The yeast Candida albicans can cause itchy, painful urinary tract and vaginal yeast infections. For women in low-resource settings who lack access to healthcare facilities, these infections create substantial social and economic burdens. Now, researchers reporting in ACS Omega have developed color-changing threads that turn bright pink in the presence of C. albicans. When embedded in tampons or sanitary napkins, they could allow women to quickly and discreetly self-diagnose vulvovaginal yeast infections, the researchers say.
According to the Mayo Clinic, about 75% of women will experience a yeast infection, or vulvovaginal candidiasis, at least once in their lifetime. Although women in high-resource areas can easily be diagnosed with a vaginal swab at their doctor’s office and then treated with an antifungal medication, many women throughout the world lack access to basic healthcare facilities. Moreover, in some resource-limited areas, societal taboos cause women to feel shame or embarrassment about the symptoms, which prevents them from seeking a doctor’s care. Therefore, Naresh Kumar Mani and colleagues wanted to develop an inexpensive method that could be integrated into menstrual hygiene products, allowing women to quickly, easily and discreetly self-diagnose yeast infections.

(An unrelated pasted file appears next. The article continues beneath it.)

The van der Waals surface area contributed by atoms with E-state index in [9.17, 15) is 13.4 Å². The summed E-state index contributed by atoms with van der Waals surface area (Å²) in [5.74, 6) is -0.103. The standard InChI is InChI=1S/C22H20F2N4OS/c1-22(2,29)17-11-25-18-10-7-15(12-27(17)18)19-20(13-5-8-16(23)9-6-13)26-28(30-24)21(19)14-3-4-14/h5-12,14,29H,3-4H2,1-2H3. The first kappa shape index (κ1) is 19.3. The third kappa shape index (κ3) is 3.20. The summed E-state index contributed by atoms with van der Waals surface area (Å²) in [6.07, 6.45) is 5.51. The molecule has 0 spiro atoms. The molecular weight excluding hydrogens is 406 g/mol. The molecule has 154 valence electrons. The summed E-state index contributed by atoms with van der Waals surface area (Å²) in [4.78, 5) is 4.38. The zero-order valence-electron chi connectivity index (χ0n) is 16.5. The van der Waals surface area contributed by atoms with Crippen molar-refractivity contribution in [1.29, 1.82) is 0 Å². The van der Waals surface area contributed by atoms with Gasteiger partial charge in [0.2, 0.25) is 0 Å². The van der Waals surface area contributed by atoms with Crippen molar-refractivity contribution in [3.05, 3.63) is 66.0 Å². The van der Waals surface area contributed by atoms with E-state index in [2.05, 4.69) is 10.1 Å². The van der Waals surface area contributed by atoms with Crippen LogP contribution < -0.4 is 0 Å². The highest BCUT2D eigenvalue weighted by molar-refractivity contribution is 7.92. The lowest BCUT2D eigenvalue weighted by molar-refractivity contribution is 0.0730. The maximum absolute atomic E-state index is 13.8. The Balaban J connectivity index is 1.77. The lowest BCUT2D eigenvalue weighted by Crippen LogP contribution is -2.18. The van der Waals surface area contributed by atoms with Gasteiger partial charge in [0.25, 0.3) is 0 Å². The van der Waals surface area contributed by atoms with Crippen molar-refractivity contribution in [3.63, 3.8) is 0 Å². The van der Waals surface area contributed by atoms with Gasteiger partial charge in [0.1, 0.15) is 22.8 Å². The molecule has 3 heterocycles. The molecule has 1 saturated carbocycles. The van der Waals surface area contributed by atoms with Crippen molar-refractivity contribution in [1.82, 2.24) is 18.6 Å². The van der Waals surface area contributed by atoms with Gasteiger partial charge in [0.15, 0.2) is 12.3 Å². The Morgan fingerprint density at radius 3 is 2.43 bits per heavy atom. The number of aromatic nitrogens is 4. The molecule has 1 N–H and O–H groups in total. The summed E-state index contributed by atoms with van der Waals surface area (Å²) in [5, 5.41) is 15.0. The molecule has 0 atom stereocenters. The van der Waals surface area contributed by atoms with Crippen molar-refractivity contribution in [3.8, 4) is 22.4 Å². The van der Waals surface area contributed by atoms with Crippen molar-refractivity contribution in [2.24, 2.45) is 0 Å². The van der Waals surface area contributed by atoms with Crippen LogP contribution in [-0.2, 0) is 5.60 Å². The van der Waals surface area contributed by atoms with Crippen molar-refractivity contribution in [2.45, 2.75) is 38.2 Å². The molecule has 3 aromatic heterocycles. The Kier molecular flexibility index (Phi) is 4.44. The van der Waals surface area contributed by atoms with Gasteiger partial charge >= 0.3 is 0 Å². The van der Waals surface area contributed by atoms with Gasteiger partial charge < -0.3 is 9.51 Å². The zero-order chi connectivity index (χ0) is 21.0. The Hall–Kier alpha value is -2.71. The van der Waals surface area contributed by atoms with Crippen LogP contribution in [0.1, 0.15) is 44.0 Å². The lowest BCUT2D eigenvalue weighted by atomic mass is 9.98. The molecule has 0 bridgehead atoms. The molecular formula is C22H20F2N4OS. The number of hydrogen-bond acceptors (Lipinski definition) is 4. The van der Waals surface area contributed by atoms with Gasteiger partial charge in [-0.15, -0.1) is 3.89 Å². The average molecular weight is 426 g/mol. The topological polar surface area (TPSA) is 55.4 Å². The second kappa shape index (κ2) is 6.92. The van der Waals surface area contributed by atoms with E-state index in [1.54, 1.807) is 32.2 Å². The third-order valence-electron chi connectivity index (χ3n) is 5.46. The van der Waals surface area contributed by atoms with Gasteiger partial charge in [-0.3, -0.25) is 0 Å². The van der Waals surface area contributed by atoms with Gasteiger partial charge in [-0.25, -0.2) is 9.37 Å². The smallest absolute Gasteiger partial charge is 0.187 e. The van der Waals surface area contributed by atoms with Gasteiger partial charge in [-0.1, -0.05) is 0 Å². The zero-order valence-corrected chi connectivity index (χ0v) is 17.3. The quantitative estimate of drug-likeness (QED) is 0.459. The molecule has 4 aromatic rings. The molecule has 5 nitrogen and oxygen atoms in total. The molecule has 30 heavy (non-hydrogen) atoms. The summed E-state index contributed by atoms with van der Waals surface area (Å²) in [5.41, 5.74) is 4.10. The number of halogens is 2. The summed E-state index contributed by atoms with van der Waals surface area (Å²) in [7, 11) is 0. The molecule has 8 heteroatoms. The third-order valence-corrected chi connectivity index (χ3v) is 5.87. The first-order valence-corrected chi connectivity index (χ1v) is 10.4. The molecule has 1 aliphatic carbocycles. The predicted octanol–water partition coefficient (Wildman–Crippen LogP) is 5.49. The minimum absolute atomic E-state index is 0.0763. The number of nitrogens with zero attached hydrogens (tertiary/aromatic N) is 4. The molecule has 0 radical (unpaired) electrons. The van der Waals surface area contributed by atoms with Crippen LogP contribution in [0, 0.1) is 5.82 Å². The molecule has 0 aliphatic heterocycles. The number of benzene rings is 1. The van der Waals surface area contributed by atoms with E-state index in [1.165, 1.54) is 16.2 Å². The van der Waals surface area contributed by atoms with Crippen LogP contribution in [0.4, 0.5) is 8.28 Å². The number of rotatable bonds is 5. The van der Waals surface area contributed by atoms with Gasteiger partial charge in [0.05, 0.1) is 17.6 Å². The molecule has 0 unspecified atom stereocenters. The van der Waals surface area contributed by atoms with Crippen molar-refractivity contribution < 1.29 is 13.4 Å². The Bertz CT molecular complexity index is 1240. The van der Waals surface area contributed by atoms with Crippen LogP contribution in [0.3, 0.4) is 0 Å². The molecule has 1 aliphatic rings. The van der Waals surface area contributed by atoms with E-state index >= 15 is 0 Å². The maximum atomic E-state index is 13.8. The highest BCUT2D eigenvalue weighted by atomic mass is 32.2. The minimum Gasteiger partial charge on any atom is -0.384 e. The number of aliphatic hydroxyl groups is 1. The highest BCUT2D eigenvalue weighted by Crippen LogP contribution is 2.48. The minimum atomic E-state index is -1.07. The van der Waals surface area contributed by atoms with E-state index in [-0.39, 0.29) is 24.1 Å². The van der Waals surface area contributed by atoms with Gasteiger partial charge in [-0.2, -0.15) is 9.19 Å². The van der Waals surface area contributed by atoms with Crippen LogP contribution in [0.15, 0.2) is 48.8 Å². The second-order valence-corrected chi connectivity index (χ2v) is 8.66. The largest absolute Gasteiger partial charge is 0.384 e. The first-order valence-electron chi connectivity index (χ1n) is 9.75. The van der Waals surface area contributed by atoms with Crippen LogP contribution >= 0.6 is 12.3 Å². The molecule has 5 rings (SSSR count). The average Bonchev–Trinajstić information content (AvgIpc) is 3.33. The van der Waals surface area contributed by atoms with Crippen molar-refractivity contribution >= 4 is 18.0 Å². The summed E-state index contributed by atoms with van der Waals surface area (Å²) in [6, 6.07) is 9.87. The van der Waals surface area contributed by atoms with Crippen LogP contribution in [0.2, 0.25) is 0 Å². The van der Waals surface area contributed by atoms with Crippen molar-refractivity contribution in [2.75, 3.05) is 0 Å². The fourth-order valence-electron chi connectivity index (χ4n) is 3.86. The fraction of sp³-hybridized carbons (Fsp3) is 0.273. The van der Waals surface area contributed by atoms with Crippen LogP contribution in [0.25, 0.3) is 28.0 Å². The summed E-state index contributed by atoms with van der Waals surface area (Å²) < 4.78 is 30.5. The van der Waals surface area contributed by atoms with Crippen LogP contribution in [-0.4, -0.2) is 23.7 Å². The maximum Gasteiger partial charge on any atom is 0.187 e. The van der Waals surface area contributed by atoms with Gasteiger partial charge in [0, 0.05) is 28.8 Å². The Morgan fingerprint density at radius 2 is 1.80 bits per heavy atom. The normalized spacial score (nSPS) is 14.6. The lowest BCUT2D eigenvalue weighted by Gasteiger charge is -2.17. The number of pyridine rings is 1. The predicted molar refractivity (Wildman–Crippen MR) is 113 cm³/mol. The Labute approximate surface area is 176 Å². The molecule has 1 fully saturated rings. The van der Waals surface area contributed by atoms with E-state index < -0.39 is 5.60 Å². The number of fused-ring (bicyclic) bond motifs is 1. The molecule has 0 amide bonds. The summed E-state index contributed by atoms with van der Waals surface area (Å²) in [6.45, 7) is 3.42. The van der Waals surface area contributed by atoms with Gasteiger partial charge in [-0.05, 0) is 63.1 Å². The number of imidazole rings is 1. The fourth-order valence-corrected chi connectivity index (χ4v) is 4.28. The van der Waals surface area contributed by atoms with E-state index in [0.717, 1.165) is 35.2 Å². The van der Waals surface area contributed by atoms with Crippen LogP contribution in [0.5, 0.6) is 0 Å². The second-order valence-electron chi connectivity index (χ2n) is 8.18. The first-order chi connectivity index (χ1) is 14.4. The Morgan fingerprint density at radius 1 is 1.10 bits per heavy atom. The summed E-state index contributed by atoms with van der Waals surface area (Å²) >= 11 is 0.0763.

The researchers began with ordinary multifilament cotton threads purchased at a local craft store. To increase the wicking properties of the threads, the team treated them with a heptane solution that removed waxes and binders added during manufacturing. Then, the threads were coated with a molecule called L-proline β-naphthylamide (PRO)—the substrate for an enzyme secreted by C. albicans—and embedded in the inner layers of sanitary napkins and pads. When the researchers added simulated vaginal fluid spiked with C. albicans and an indicator solution, the spots of the napkins or pads containing yeast changed to a bright pink color. The detection time was only 10 minutes, compared with 24–72 hours for conventional tests. In addition, the new test costs only 22 to 28 cents per napkin or tampon, and it could easily be adapted to simultaneously detect other pathogens, such as bacteria that also can cause urinary tract infections, the researchers say.
American Chemical Society